One of Syracuse’s most famous rehabilitation projects could be under threat if Congress repeals a tax credit that’s helped 14 sites in the community come back to life, according to the National Trust for Historic Preservation.
The Hotel Syracuse, just claimed by developer Ed Riley earlier this summer, is relying on the federal historic tax credit for a possible $6 million for his project. After closing in 2004, the 90-year-old site is in need of major attention – which means major money.
The Federal Historic Preservation Tax Incentives Program could bring in some of that cash.
The program has been supporting historic preservation efforts since 1976. It’s helped over 39,600 historic sites and would give Riley up to a 20 percent credit on the $57 million renovation to his structure, according to the National Park Service.
The Hotel Syracuse, which was put on the National Register of Historic Places in 2008, would join a larger list of Syracuse properties that have used the credit towards preservation efforts over the last few years including the Loew’s Landmark Building, the Niagara Hudson Building, the Kirk Hotel on West Fayette Street and the Pike Block.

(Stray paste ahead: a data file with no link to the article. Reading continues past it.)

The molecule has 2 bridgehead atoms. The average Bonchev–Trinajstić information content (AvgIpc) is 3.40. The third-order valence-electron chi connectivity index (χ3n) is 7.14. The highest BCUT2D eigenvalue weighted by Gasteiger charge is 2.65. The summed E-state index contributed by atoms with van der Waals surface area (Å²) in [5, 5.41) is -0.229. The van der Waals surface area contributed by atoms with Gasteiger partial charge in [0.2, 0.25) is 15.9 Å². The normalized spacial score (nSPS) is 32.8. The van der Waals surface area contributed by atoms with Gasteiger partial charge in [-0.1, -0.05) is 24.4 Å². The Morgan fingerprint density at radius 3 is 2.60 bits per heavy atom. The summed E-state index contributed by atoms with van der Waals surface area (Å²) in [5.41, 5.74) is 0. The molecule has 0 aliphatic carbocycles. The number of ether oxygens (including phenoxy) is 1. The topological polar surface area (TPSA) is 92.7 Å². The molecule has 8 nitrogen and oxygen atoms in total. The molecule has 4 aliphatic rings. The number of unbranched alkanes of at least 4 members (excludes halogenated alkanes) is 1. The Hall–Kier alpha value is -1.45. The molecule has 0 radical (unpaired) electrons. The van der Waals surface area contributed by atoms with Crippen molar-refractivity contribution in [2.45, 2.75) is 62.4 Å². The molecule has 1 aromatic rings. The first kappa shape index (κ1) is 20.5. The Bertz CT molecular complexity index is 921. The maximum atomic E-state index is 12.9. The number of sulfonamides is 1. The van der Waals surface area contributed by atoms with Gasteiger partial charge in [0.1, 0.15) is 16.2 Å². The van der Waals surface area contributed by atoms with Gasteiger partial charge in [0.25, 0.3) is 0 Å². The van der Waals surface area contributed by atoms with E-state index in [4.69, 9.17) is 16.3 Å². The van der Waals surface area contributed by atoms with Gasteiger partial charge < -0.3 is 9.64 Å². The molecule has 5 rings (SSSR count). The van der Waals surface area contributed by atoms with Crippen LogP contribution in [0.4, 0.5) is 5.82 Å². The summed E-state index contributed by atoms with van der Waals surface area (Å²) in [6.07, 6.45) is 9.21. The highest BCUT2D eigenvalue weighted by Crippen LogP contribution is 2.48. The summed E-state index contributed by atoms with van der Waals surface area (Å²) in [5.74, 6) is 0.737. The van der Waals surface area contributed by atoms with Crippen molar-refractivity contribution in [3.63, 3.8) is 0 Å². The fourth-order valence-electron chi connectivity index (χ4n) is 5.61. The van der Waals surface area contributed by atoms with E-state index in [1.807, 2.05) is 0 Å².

Michigan’s Republican Representative Dave Camp, chair of the House Ways and Means Committee, released a draft in February that could repeal the credit that would help save the historic hotel.
In a press conference last week, the Preservation League of New York State called on Congress to enhance the credit, instead of repeal it. The League asked Congress to provide a 30 percent tax credit for all projects costing less than $5 million.
U.S. Rep. Dan Maffei, D-DeWitt attended this call-to-action at the Hotel Syracuse. He said Camp’s legislation probably wouldn’t pass this year, but it could be a problem next year as the government tries to reduce federal spending.
As one of the most successful and cost-effective federal programs in the country, this loss could be a tremendous blow to all preservation efforts in New York and beyond.
The Hotel Syracuse and many other properties in our community are in danger.
Keeping the tax credit means rehabilitating buildings for reuse and creating more jobs for Syracuse and other communities. Last year, an average of 78 jobs were created per rehabilitation project, according to the NPS annual report.
Why get rid of a healthy, well-functioning program that’s been helping rebuild American communities for almost 40 years?
Saving Hotel Syracuse and saving the federal historic tax credit go hand in hand. With another major downtown structure back on the tax roll, everyone will benefit.